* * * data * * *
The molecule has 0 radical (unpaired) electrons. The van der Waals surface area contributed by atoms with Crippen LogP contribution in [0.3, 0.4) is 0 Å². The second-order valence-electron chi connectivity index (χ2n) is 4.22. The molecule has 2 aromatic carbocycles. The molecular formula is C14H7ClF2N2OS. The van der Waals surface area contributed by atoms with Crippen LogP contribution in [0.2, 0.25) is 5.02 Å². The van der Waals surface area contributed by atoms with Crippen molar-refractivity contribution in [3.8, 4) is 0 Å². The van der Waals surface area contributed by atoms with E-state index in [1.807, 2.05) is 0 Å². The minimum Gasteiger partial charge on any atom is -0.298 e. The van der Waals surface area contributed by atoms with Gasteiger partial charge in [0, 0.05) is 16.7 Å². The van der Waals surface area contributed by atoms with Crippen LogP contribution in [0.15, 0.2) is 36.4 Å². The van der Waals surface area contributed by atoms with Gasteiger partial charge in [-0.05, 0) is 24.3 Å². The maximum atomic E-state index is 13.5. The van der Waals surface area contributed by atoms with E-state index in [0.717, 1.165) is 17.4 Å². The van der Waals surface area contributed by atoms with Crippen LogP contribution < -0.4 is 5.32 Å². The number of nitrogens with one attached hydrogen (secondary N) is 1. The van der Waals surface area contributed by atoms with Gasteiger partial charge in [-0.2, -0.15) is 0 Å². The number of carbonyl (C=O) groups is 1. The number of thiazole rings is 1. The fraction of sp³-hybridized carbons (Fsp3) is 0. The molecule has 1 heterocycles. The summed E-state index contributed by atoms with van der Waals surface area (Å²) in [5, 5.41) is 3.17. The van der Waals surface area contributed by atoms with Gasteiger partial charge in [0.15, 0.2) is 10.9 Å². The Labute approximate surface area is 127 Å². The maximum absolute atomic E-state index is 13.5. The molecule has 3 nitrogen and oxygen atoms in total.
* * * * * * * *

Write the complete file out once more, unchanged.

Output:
The molecule has 0 radical (unpaired) electrons. The van der Waals surface area contributed by atoms with Crippen LogP contribution in [0.3, 0.4) is 0 Å². The second-order valence-electron chi connectivity index (χ2n) is 4.22. The molecule has 2 aromatic carbocycles. The molecular formula is C14H7ClF2N2OS. The van der Waals surface area contributed by atoms with Crippen LogP contribution in [0.2, 0.25) is 5.02 Å². The van der Waals surface area contributed by atoms with Crippen molar-refractivity contribution in [3.8, 4) is 0 Å². The van der Waals surface area contributed by atoms with E-state index in [1.807, 2.05) is 0 Å². The minimum Gasteiger partial charge on any atom is -0.298 e. The van der Waals surface area contributed by atoms with Gasteiger partial charge in [0, 0.05) is 16.7 Å². The van der Waals surface area contributed by atoms with Crippen LogP contribution in [0.15, 0.2) is 36.4 Å². The van der Waals surface area contributed by atoms with Gasteiger partial charge in [-0.05, 0) is 24.3 Å². The maximum atomic E-state index is 13.5. The van der Waals surface area contributed by atoms with E-state index in [0.717, 1.165) is 17.4 Å². The van der Waals surface area contributed by atoms with Crippen LogP contribution < -0.4 is 5.32 Å². The number of nitrogens with one attached hydrogen (secondary N) is 1. The van der Waals surface area contributed by atoms with Gasteiger partial charge in [-0.2, -0.15) is 0 Å². The number of carbonyl (C=O) groups is 1. The number of thiazole rings is 1. The fraction of sp³-hybridized carbons (Fsp3) is 0. The molecule has 1 heterocycles. The summed E-state index contributed by atoms with van der Waals surface area (Å²) in [5, 5.41) is 3.17. The van der Waals surface area contributed by atoms with Gasteiger partial charge in [0.15, 0.2) is 10.9 Å². The Labute approximate surface area is 127 Å². The maximum absolute atomic E-state index is 13.5. The molecule has 3 nitrogen and oxygen atoms in total.